Limitations of this study included: (1) secondary analysis of data derived from three studies on cognition in persons with SZ, BD, and major depression versus controls conducted over a 5-year period; (2) power to detect differences between smoking and non-smoking BD and MDD groups were limited by the small samples sizes of these subgroups (in some cases with N's <10 subjects in the BD and MDD subgroups); and (3) cross-sectional design of the study insofar as comparison of smoking status effects. That the psychiatric groups were on psychotropic medications which could impact cognitive function could be considered a limitation, nevertheless, this is likely to be the most clinically relevant situation for these populations and is therefore important to study. Further studies are needed to evaluate the effects of cigarette smoking on cognitive performance in these affective disorders. These should include larger sample sizes, incorporate longitudinal designs (to evaluate the effects of smoking abstinence and reinstatement on cognition), and evaluate the association between cognition and smoking cessation treatment outcomes (association between baseline cognitive performance on quit rates in BD and MDD[78, 79]). Another potential avenue of research is to examine the effects of smoking history (ie, current, former, and never smokers) in BD and MDD as recent studies in SZ have identified subtle differences between former and never smokers which may be masked by grouping subjects together as non-smokers.[50, 80]
In conclusion, the results of this preliminary study suggest that the improved cognitive abilities associated with cigarette smoking are specific to SZ, such that smoking status does not alter cognitive performance in BD and MDD.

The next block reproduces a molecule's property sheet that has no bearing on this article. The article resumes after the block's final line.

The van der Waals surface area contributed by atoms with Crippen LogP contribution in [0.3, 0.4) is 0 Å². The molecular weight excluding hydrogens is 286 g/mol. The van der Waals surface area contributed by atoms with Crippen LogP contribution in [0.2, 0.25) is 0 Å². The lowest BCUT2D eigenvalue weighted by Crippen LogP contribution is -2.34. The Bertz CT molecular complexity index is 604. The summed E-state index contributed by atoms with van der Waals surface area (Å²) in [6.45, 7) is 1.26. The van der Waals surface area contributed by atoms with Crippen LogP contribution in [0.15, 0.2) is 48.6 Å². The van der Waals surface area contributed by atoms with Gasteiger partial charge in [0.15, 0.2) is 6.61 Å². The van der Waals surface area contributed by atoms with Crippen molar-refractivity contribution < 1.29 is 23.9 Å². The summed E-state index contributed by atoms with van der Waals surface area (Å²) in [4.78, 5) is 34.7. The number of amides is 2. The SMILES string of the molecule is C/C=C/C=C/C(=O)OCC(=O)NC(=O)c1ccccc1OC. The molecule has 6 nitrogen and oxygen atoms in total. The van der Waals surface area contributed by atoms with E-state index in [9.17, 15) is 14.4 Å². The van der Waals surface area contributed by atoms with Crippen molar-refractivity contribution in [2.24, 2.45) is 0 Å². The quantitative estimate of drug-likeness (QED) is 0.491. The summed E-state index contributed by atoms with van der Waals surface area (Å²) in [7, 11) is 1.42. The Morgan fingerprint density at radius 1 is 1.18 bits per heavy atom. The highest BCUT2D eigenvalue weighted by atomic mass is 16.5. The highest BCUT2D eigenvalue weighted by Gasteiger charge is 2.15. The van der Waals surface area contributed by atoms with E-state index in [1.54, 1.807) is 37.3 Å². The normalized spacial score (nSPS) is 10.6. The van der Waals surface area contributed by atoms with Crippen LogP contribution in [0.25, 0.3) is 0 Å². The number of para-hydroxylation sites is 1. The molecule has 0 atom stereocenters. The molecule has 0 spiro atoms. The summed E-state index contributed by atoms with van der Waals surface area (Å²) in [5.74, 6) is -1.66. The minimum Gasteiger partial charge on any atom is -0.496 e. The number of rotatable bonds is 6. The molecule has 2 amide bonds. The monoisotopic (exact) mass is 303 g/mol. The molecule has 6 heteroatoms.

This work was supported in part by Grants K02-DA-16611, R01-DA-13672, and R01-DA-14039 from the National Institutes on Drug Abuse, Bethesda, MD (Dr. George); an NARSAD Independent Investigator Award (Dr. George); an operating grant (MOP#115145) from the Canadian Institutes of Health Research (Dr. George); the Endowed Chair in Addiction Psychiatry at the University of Toronto (Dr. George); an NARSAD Young Investigator Award (Dr. Sacco); and Centre for Addiction and Mental Health Foundation Research Fellowships (Drs. Morisano and Wing).
We thank Angelo Termine, Jennifer Vessicchio, LCSW, Melissa Dudas, Aisha Seyal, Taryn Allen, Erin Reutenauer, and Marc Potenza, MD, PhD for their assistance with study procedures.
Declaration of Interest
Drs. Morisano, Sacco, and Wing, and Ms. Arenovich have no conflicts to report. Dr. George reports that he has received grant support from Pfizer, Inc., and has received consulting fees from Pfizer, Evotec, Eli Lilly, Janssen-Ortho, Astra-Zeneca, and Novartis in the past 2 years. The authors alone are responsible for the content and writing of this paper.